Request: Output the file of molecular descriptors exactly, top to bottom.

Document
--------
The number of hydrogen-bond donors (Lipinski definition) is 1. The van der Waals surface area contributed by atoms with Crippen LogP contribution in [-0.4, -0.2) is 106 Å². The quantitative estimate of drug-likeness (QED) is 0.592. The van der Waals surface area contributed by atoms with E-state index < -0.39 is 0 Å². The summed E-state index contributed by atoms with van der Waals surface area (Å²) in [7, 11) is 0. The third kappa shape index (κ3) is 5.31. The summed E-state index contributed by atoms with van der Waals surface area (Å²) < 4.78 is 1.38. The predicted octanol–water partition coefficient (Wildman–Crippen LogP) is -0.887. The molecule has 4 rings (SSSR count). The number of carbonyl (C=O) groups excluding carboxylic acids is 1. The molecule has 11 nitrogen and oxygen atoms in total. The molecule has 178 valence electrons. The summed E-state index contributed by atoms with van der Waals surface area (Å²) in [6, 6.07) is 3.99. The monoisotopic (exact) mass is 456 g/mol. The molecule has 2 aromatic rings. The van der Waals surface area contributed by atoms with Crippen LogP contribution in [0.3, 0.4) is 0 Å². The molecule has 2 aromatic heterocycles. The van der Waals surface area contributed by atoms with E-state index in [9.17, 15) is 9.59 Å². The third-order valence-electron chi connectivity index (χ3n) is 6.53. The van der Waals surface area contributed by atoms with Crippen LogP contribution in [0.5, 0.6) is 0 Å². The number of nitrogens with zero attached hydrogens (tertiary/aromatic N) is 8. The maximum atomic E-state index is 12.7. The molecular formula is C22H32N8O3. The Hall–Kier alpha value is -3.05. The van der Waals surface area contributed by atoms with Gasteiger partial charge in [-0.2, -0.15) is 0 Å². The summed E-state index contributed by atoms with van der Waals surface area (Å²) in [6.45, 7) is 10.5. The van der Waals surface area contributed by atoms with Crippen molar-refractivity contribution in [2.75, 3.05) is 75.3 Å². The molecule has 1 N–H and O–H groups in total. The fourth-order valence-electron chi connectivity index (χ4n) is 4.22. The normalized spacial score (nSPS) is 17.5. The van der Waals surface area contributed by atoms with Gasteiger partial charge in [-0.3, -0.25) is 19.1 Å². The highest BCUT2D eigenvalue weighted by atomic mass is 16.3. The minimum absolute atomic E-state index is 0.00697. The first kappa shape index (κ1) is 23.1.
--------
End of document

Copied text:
The number of hydrogen-bond donors (Lipinski definition) is 1. The van der Waals surface area contributed by atoms with Crippen LogP contribution in [-0.4, -0.2) is 106 Å². The quantitative estimate of drug-likeness (QED) is 0.592. The van der Waals surface area contributed by atoms with E-state index < -0.39 is 0 Å². The summed E-state index contributed by atoms with van der Waals surface area (Å²) in [7, 11) is 0. The third kappa shape index (κ3) is 5.31. The summed E-state index contributed by atoms with van der Waals surface area (Å²) < 4.78 is 1.38. The predicted octanol–water partition coefficient (Wildman–Crippen LogP) is -0.887. The molecule has 4 rings (SSSR count). The number of carbonyl (C=O) groups excluding carboxylic acids is 1. The molecule has 11 nitrogen and oxygen atoms in total. The molecule has 178 valence electrons. The summed E-state index contributed by atoms with van der Waals surface area (Å²) in [6, 6.07) is 3.99. The monoisotopic (exact) mass is 456 g/mol. The molecule has 2 aromatic rings. The van der Waals surface area contributed by atoms with Crippen LogP contribution in [0.3, 0.4) is 0 Å². The molecule has 2 aromatic heterocycles. The van der Waals surface area contributed by atoms with E-state index in [9.17, 15) is 9.59 Å². The third-order valence-electron chi connectivity index (χ3n) is 6.53. The van der Waals surface area contributed by atoms with Crippen LogP contribution in [0.5, 0.6) is 0 Å². The number of nitrogens with zero attached hydrogens (tertiary/aromatic N) is 8. The maximum atomic E-state index is 12.7. The molecular formula is C22H32N8O3. The Hall–Kier alpha value is -3.05. The van der Waals surface area contributed by atoms with Gasteiger partial charge in [-0.2, -0.15) is 0 Å². The summed E-state index contributed by atoms with van der Waals surface area (Å²) in [6.45, 7) is 10.5. The van der Waals surface area contributed by atoms with Crippen molar-refractivity contribution in [2.75, 3.05) is 75.3 Å². The molecule has 1 N–H and O–H groups in total. The fourth-order valence-electron chi connectivity index (χ4n) is 4.22. The normalized spacial score (nSPS) is 17.5. The van der Waals surface area contributed by atoms with Gasteiger partial charge in [-0.3, -0.25) is 19.1 Å². The highest BCUT2D eigenvalue weighted by atomic mass is 16.3. The minimum absolute atomic E-state index is 0.00697. The first kappa shape index (κ1) is 23.1.